Early Matrimony

My young driver talked fluently of America, and said he should go there but for the little gal he had married, who would be lonesome without him.

"The little gal you have married! you are not yet twenty!"

"That I aint, and the gal is but thirteen or fourteen."

"Nonsense, nonsense. What can you do with a wife?"

"And may be I don't know; why, work, and take care of her."

"And how much do you have a day?"

"Sometimes the sixpence, and when I gits a job with the pony, it's a shilling or fifteen pence."

"And with this you expect to support a wife?"

"With the turn that she can git now and then from a lady."

He was a sharp-nosed stinted boy, not in appearance more than sixteen, yet he had as high hopes of aggrandizement as though a candidate for parliament. Enviable content! happy misery!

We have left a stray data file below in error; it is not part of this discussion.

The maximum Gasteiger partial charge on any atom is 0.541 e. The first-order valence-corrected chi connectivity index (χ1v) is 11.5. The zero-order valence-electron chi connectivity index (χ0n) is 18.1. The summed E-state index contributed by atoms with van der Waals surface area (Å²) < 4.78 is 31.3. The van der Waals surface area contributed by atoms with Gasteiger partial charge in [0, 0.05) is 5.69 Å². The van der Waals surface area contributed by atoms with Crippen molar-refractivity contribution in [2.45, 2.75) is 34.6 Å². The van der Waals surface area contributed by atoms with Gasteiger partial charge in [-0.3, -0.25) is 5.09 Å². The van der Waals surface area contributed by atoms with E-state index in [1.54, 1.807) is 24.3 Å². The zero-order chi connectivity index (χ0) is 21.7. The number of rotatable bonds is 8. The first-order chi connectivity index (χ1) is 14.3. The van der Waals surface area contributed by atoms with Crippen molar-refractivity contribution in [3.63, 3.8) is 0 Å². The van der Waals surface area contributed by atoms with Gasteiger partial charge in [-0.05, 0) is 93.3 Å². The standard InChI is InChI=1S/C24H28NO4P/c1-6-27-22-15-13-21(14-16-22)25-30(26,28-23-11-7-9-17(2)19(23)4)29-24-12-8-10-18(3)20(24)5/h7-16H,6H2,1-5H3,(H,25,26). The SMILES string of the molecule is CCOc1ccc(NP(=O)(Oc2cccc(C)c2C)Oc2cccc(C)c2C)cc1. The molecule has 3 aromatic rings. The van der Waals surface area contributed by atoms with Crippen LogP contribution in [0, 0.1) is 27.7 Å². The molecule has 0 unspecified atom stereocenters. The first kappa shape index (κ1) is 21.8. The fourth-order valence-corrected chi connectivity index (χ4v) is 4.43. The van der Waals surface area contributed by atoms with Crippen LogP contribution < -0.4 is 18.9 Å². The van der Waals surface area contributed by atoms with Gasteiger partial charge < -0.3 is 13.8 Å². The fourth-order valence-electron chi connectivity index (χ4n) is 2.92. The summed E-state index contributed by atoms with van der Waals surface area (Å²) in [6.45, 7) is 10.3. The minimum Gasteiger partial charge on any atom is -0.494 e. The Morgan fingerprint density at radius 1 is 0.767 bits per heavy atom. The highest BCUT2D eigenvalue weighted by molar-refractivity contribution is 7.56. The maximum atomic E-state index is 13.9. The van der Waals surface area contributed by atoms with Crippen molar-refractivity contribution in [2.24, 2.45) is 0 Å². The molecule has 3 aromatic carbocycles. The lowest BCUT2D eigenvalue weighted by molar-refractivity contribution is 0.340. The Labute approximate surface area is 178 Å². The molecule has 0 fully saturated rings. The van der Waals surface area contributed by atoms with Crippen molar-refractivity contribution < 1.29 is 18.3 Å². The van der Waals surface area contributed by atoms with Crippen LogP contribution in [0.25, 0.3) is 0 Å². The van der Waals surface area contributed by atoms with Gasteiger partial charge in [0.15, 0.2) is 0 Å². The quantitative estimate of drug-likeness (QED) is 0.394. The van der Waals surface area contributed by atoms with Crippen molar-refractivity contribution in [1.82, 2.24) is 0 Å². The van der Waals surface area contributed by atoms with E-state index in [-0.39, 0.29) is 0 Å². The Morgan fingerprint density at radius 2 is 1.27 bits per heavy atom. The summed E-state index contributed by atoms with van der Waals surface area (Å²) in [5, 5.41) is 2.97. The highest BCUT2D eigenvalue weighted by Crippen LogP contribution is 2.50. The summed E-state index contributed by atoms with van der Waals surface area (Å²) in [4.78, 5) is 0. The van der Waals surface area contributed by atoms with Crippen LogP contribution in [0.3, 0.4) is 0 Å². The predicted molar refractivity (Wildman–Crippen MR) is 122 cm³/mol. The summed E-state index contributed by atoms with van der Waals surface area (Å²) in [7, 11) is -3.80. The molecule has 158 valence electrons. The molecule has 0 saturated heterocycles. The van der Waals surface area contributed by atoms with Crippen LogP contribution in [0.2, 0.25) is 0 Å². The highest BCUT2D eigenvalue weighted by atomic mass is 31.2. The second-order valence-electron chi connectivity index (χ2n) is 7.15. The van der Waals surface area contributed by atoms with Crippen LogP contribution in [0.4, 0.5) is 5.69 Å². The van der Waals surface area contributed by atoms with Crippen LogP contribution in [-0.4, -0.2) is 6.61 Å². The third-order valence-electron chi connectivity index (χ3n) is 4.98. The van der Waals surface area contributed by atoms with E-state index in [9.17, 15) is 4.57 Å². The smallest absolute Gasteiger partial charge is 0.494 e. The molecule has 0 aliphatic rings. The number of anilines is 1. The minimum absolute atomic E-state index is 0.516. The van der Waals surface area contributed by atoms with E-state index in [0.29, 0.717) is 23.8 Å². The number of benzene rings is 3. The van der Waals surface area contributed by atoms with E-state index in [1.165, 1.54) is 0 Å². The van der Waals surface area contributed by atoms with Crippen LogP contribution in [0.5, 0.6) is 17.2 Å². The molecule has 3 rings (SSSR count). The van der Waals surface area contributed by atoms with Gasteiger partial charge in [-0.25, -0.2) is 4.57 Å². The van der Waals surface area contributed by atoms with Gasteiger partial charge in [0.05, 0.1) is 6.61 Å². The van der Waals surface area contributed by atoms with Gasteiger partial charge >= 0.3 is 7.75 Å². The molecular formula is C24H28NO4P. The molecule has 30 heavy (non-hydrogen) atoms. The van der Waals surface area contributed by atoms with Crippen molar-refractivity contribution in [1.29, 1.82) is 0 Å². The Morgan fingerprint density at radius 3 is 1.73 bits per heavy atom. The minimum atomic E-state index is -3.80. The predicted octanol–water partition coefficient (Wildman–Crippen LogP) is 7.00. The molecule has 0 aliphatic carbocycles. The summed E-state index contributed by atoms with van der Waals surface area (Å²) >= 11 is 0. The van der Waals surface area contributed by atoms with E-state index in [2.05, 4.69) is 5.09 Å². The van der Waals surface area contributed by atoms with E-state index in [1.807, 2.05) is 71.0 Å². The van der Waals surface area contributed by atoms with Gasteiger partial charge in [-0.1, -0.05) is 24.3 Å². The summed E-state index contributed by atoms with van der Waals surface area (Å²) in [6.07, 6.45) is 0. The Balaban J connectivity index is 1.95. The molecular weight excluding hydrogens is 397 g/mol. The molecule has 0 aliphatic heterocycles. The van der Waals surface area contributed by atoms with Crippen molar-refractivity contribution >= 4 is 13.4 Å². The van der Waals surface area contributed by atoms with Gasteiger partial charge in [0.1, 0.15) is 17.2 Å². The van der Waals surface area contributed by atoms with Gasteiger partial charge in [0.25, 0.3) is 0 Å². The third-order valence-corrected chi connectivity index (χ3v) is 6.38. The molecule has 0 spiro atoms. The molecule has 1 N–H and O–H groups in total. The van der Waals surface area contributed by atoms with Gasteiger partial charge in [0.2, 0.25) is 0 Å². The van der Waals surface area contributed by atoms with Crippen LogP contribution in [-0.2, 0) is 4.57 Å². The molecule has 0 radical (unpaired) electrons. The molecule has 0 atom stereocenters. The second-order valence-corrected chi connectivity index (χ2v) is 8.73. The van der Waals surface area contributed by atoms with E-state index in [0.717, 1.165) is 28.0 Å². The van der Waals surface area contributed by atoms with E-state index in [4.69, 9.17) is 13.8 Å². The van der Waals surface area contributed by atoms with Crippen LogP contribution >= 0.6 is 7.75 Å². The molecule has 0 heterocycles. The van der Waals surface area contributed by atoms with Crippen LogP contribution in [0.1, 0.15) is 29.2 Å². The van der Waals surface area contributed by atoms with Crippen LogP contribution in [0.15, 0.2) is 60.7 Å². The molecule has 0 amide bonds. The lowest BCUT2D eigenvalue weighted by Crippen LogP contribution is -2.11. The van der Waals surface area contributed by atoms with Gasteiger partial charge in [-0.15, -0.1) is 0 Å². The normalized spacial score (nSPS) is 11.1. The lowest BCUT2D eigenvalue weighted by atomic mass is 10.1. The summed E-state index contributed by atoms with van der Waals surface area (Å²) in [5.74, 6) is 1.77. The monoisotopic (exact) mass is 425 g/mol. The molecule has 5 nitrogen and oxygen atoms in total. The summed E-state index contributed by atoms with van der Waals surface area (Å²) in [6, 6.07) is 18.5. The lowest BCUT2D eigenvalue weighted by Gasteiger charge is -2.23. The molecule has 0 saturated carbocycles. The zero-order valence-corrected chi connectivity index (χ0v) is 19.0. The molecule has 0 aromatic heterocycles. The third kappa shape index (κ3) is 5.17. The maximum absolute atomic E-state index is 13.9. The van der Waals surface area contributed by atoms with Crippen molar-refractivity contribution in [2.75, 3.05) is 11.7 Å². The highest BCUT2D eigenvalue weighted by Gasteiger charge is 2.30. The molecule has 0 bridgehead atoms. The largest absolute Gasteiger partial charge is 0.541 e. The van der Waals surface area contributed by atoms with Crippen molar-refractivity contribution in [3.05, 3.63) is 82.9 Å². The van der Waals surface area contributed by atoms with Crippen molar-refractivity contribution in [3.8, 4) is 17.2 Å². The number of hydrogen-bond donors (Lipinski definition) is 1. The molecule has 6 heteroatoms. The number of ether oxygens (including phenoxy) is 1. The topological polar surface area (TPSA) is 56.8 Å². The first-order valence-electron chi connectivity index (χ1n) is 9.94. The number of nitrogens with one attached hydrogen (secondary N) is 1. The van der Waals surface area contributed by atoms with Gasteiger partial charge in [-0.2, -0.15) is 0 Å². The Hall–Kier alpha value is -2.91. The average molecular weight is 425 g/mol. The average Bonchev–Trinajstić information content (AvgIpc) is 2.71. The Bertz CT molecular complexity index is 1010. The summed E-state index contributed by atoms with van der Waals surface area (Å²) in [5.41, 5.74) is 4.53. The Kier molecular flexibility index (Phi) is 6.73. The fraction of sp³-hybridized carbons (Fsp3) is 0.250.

Read "Ireland's Welcome to the Stranger" at your leisure

Ireland's Welcome to the Stranger

Read Ireland's Welcome to the Stranger at your leisure and help support this free Irish library.

This book cannot be recommended highly enough to those interested in Irish social history. The author, Mrs Asenath Nicholson, travelled from her native America to assess the condition of the poor in Ireland during the mid 1840s. Her journey took her through the counties of Dublin, Wicklow, Wexford, Tipperary, Cork, Galway, Mayo, Sligo, Cork, Kerry, as well as parts of King's County (now Offaly) and Queen's County (now Laois).

The text of this new edition has professionally been reset and an index added to the paperback.